I like to play all my kids at some point of every ball game. Now, I don’t mean I throw kids out there with no training and just cross my fingers. That’s setting a kid up to fail. My feeling is if these kids are trained properly and given that positive reassurance to keep working and keep trying and you really hit it home that they are an important part of this team… confidence comes, folks. Believe it. And when you put them out there, even if it’s a simple grounder to 2nd base; If that kid’s able to snag that ground ball and make a clean throw to first, that’s the game! That’s what it’s all about.

That kid just found confidence. And trust me, if they’re out there and that kid makes an error, it doesn’t matter. Keep them out there! Let them work through it. Errors happen and should NOT result in a benching. Every player makes an error once in a while and that kid needs to be told to “just keep working” and over time they get better. And that next inning, I have news for you… put them in that spot again! This is about growth and learning. Removing a kid from a spot after an error is detrimental to a kid’s psyche. I believe that. Let the kid keep trying to improve. Let him get him game play in. Practice is one thing, but game play will help that kid get over the hump and if they know you as a coach is not giving up on them, they won’t give up on themselves.


The “growing years” are big. These are the years that prepare them for high school ball if they are so lucky to get there. These are the  years where these kids are really grasping how to play the game correctly. It helps kids find their confidence and courage and allows them to build a mini-baseball resume. But coaches have to coach. Trust me, we are the message here! We are important and need to mold and nurture these kids along the way. There shouldn’t be ‘automatic’ wins when kids are trying to learn. I believe that, because if you just stack your team with talent, it’s too easy. Besides, what the hell does that teach a kid? You need to learn to lose to win, that’s the bottom line.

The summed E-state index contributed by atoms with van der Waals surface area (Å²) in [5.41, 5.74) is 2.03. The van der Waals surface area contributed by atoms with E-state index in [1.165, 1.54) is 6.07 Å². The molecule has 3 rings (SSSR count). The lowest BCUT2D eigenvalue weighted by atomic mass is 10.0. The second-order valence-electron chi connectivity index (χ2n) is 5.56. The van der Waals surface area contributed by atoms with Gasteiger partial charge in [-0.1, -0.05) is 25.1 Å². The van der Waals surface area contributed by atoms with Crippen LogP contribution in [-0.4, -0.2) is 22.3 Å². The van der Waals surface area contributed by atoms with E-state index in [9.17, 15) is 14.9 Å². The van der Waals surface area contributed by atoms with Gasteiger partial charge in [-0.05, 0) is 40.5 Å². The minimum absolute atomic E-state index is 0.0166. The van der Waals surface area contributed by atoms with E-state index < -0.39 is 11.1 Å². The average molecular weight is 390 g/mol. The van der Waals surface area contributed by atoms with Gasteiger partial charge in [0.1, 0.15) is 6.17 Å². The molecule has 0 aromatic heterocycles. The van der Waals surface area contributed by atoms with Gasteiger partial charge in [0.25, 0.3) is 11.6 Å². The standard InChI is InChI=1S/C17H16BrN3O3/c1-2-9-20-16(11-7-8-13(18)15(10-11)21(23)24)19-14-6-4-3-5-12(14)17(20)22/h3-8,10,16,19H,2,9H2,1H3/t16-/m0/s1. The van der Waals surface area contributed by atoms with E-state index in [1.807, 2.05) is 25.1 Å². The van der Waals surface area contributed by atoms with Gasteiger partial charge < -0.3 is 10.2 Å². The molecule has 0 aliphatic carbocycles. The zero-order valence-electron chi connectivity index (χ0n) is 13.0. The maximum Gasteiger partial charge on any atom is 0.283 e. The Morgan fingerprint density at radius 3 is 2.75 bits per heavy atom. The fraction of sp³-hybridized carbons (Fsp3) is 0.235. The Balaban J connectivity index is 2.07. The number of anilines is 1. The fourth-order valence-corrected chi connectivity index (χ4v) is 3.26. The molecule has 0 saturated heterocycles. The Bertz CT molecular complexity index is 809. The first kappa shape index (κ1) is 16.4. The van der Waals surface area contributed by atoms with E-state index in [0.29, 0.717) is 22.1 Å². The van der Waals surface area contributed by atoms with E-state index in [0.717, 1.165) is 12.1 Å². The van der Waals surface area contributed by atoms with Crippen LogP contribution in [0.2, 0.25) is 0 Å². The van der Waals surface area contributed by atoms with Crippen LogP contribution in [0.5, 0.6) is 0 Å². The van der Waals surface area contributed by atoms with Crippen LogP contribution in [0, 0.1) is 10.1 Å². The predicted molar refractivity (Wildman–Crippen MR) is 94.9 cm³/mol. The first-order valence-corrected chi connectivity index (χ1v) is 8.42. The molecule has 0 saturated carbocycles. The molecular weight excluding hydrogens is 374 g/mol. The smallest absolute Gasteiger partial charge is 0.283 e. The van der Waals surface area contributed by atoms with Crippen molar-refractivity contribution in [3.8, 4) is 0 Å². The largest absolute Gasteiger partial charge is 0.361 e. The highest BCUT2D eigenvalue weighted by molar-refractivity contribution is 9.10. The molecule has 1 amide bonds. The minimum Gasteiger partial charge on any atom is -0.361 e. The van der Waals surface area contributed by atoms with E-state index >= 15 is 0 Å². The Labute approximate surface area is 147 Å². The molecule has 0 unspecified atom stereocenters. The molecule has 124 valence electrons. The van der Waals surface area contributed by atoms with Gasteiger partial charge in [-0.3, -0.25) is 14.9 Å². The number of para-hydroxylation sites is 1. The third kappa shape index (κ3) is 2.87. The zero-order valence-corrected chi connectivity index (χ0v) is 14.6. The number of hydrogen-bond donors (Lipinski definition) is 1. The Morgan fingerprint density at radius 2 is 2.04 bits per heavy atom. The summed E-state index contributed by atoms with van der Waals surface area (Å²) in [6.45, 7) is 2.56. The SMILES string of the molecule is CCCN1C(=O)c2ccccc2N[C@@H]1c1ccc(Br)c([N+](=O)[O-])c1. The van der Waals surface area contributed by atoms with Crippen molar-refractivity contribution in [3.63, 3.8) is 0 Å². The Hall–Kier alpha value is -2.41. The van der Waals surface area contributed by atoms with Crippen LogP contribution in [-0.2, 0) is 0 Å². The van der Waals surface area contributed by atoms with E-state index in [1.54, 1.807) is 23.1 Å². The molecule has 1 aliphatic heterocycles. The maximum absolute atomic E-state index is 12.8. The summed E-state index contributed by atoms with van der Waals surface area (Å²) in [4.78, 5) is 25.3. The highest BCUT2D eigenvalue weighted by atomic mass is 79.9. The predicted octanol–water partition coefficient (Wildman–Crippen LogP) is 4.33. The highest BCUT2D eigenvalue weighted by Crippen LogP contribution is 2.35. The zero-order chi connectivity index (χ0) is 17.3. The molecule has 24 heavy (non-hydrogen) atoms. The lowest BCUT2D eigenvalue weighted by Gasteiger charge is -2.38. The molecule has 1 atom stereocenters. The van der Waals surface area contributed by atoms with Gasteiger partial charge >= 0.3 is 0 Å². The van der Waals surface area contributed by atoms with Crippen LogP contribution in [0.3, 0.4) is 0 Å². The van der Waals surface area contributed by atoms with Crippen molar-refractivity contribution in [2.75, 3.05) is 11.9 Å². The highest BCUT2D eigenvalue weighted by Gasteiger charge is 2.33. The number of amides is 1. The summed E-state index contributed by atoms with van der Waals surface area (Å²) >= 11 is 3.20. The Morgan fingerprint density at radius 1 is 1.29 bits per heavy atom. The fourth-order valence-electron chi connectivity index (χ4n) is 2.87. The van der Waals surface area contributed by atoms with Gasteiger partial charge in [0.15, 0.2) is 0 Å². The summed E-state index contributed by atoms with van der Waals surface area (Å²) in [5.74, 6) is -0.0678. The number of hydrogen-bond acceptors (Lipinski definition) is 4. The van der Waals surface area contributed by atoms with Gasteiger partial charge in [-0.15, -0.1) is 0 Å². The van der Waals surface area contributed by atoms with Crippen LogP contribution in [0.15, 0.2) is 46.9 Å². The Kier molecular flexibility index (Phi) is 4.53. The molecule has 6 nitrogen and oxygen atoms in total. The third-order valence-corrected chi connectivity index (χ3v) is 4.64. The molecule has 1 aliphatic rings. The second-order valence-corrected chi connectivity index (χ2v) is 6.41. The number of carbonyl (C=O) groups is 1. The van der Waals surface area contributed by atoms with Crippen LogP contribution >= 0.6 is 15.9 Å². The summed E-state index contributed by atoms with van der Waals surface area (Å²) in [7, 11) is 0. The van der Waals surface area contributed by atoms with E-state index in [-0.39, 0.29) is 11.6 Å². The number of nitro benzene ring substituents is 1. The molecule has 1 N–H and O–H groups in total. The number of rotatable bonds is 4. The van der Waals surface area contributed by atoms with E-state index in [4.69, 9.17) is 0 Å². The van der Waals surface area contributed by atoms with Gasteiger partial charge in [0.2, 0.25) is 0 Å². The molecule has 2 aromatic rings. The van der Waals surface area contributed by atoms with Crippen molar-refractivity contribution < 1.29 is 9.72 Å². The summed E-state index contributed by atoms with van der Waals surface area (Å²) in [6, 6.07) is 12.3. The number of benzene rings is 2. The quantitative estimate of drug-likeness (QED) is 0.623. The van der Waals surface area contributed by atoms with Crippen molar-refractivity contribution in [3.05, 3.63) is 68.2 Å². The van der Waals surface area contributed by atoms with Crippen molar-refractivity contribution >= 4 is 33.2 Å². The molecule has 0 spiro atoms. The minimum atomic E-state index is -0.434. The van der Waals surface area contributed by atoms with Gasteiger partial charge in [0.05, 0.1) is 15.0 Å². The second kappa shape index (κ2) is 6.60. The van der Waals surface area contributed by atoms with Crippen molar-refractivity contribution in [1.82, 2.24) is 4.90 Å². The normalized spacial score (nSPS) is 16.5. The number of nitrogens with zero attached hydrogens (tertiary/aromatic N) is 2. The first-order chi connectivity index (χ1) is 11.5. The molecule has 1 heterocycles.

Work with your players. Make sure they’re grasping the game. Make sure you’re seeing smiles, and most of all, find that player in them!

There’s a ball player in all your players, even the less talented. Don’t ever give up on them because you don’t think they have it. They do… you as a coach need to find their strengths and improve them! Find their position. Mold them and get them up to speed. Trust me when I tell you, attendance in youth baseball is down, and some of us coaches are the reason why.  We need to keep our players coming back!

This isn’t being soft. This is being a solid, determined and thoughtful coach. A coach that’s there because he loves watching kids get better at this game. When kids get better, they grow, gain confidence and over time, as a team unit… wins come. With those wins, comes momentum, and one day, yes, maybe even a championship. While many will think I’m living in a fairy tale world, I’m not.  It’s the way it should be. After all, we’ve been blessed with the best volunteer job in the world… coaching kids. And so… let’s coach! Let’s build dreams. Let build futures.

Too many kids are leaving or discouraged in this game because of neglect or coaches just giving up on them. We can fix that. Sure, it takes time and patience and a whole lot of frustration and sometimes disappointment comes along with it. But in the end, win or lose, we’re teaching young men to play the greatest game in the world.

Not a bad gig if we do it right. What do you say? Let’s do it right.

-Rob Monaco, Little League coach & Commissioner